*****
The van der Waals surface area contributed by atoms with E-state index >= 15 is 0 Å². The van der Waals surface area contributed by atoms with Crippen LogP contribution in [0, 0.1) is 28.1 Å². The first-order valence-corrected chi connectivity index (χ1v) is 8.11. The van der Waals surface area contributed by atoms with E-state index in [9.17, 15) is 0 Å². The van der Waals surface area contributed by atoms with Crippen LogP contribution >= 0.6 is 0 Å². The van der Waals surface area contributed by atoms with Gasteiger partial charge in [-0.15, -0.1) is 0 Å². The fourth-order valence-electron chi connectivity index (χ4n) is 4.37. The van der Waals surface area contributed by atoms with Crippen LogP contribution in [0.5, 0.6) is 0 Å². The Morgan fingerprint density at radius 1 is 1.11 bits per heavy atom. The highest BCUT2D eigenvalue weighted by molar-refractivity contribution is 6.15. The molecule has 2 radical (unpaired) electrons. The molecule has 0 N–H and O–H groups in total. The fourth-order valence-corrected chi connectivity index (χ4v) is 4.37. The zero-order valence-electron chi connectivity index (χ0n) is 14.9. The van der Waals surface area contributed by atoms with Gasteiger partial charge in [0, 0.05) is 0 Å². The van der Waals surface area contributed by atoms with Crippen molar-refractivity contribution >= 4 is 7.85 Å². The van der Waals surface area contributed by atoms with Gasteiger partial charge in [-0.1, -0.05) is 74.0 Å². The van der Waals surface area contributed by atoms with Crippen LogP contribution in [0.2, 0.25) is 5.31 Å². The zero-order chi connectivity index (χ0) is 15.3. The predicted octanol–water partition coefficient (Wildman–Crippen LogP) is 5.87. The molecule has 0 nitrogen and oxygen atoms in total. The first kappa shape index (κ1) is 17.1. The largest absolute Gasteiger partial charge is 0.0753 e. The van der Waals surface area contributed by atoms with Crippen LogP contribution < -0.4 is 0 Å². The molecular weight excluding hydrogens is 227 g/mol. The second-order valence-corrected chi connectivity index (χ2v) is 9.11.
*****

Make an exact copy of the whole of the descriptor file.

The van der Waals surface area contributed by atoms with E-state index >= 15 is 0 Å². The van der Waals surface area contributed by atoms with Crippen LogP contribution in [0, 0.1) is 28.1 Å². The first-order valence-corrected chi connectivity index (χ1v) is 8.11. The van der Waals surface area contributed by atoms with E-state index in [9.17, 15) is 0 Å². The van der Waals surface area contributed by atoms with Crippen LogP contribution >= 0.6 is 0 Å². The van der Waals surface area contributed by atoms with Gasteiger partial charge in [-0.15, -0.1) is 0 Å². The fourth-order valence-electron chi connectivity index (χ4n) is 4.37. The van der Waals surface area contributed by atoms with Crippen LogP contribution in [0.5, 0.6) is 0 Å². The Morgan fingerprint density at radius 1 is 1.11 bits per heavy atom. The highest BCUT2D eigenvalue weighted by molar-refractivity contribution is 6.15. The molecule has 2 radical (unpaired) electrons. The molecule has 0 N–H and O–H groups in total. The fourth-order valence-corrected chi connectivity index (χ4v) is 4.37. The zero-order valence-electron chi connectivity index (χ0n) is 14.9. The van der Waals surface area contributed by atoms with Gasteiger partial charge in [0, 0.05) is 0 Å². The van der Waals surface area contributed by atoms with Crippen molar-refractivity contribution >= 4 is 7.85 Å². The van der Waals surface area contributed by atoms with Gasteiger partial charge in [-0.1, -0.05) is 74.0 Å². The van der Waals surface area contributed by atoms with Crippen LogP contribution in [0.2, 0.25) is 5.31 Å². The zero-order chi connectivity index (χ0) is 15.3. The predicted octanol–water partition coefficient (Wildman–Crippen LogP) is 5.87. The molecule has 0 nitrogen and oxygen atoms in total. The first kappa shape index (κ1) is 17.1. The largest absolute Gasteiger partial charge is 0.0753 e. The van der Waals surface area contributed by atoms with Crippen LogP contribution < -0.4 is 0 Å². The molecular weight excluding hydrogens is 227 g/mol. The second-order valence-corrected chi connectivity index (χ2v) is 9.11.